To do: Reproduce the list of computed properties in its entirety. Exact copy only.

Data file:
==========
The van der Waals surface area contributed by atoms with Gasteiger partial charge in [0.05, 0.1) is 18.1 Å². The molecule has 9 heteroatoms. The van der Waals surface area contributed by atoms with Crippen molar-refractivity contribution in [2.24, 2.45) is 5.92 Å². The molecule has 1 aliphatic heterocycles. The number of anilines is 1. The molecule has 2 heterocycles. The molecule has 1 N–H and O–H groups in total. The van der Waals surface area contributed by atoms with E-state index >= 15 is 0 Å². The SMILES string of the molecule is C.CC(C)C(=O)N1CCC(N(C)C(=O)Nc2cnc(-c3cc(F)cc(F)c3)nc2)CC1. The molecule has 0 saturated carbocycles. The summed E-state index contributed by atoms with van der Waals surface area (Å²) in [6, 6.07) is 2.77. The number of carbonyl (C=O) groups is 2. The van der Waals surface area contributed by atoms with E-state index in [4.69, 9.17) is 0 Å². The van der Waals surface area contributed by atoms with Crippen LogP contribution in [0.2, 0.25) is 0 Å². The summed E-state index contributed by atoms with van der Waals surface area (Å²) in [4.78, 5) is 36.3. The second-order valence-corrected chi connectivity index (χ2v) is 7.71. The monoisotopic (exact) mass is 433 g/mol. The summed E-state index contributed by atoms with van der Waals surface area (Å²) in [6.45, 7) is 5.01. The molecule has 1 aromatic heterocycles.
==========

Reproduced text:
The van der Waals surface area contributed by atoms with Gasteiger partial charge in [0.05, 0.1) is 18.1 Å². The molecule has 9 heteroatoms. The van der Waals surface area contributed by atoms with Crippen molar-refractivity contribution in [2.24, 2.45) is 5.92 Å². The molecule has 1 aliphatic heterocycles. The number of anilines is 1. The molecule has 2 heterocycles. The molecule has 1 N–H and O–H groups in total. The van der Waals surface area contributed by atoms with E-state index >= 15 is 0 Å². The SMILES string of the molecule is C.CC(C)C(=O)N1CCC(N(C)C(=O)Nc2cnc(-c3cc(F)cc(F)c3)nc2)CC1. The molecule has 0 saturated carbocycles. The summed E-state index contributed by atoms with van der Waals surface area (Å²) in [6, 6.07) is 2.77. The number of carbonyl (C=O) groups is 2. The van der Waals surface area contributed by atoms with E-state index in [4.69, 9.17) is 0 Å². The van der Waals surface area contributed by atoms with Crippen LogP contribution in [0.2, 0.25) is 0 Å². The summed E-state index contributed by atoms with van der Waals surface area (Å²) in [4.78, 5) is 36.3. The second-order valence-corrected chi connectivity index (χ2v) is 7.71. The monoisotopic (exact) mass is 433 g/mol. The summed E-state index contributed by atoms with van der Waals surface area (Å²) in [6.45, 7) is 5.01. The molecule has 1 aromatic heterocycles.